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Impact of family structure on children
published: Sunday | April 16, 2006

The presence or absence of the father figure in children's lives can affect even their performance in school.

Maureen Samms-Vaughan, Contributor

THE CHANGES in family structure that children experience during their lives are not without consequences.

Western societies have found that children from father-absent homes manifest a number of internalising and externalising problem behaviours, including sadness and depression, delinquency, aggression, sex role difficulties, early initiation of sexual activity and teen pregnancy, as well as poor social and adaptive functioning and low self-esteem as reported by Princeton sociologist, Sara McLanahan.


School functioning is also affected with poorer performance on academic and cognitive tests, school disciplinary problems, higher school absenteeism and dropout rates and lower occupational attainment.

Similar problem behaviours have been identified in children from single-parent and otherwise disrupted households.

Jamaican children who live in the less stable common-law and visiting unions, and those in single-parent homes or homes with a biological and surrogate parent are more withdrawn in their interactions with others.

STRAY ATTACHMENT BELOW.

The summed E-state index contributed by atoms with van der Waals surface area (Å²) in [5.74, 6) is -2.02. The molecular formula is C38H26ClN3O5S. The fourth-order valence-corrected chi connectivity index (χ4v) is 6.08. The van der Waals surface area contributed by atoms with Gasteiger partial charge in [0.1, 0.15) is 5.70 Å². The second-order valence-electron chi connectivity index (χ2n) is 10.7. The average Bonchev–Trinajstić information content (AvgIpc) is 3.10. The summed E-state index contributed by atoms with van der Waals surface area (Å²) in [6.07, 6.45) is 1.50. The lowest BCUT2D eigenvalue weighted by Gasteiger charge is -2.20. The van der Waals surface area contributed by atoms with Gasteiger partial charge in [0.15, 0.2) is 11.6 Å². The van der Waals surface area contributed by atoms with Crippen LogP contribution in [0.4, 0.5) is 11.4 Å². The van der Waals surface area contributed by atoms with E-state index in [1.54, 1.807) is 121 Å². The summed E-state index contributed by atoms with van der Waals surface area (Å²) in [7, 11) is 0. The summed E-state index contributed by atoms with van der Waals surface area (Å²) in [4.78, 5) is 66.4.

Additionally, children who frequently move from one residence to another, in the process of child shifting, also exhibit problem behaviour.

Child shifting, a common sequel to parental absence in Jamaica, requires children to adjust physically to their new environment but also, and of greater consequence, to adjust emotionally.

The children of incarcerated women, though relatively few in number, require special consideration because of the effects of this more unique type of parental separation.

A recent report by sociologist Dr. Aldrie Henry-Lee found that women worried about their children's well-being but thought their relationships with the children were not affected.

The children, however, were depressed, cried frequently and expressed silent resentment and anger. They were frequent victims of child shifting and experienced physical and emotional abuse as well as discrimination.

The presence of these children often worsened already impoverished homes and their schooling was often affected.


Sociologist Marinna Ramkissoon, in her research on the interaction between Jamaican fathers and their children, investigated two aspects of the father-child relationship: physical absence and psychological absence.

Psychological absence refers to the father's absence in the minds of their children based on emotional inaccessibility, lack of responsibility and indifference to the welfare of their children.

Taken separately, the psychological presence of the father is more important to the emotional well-being of the child.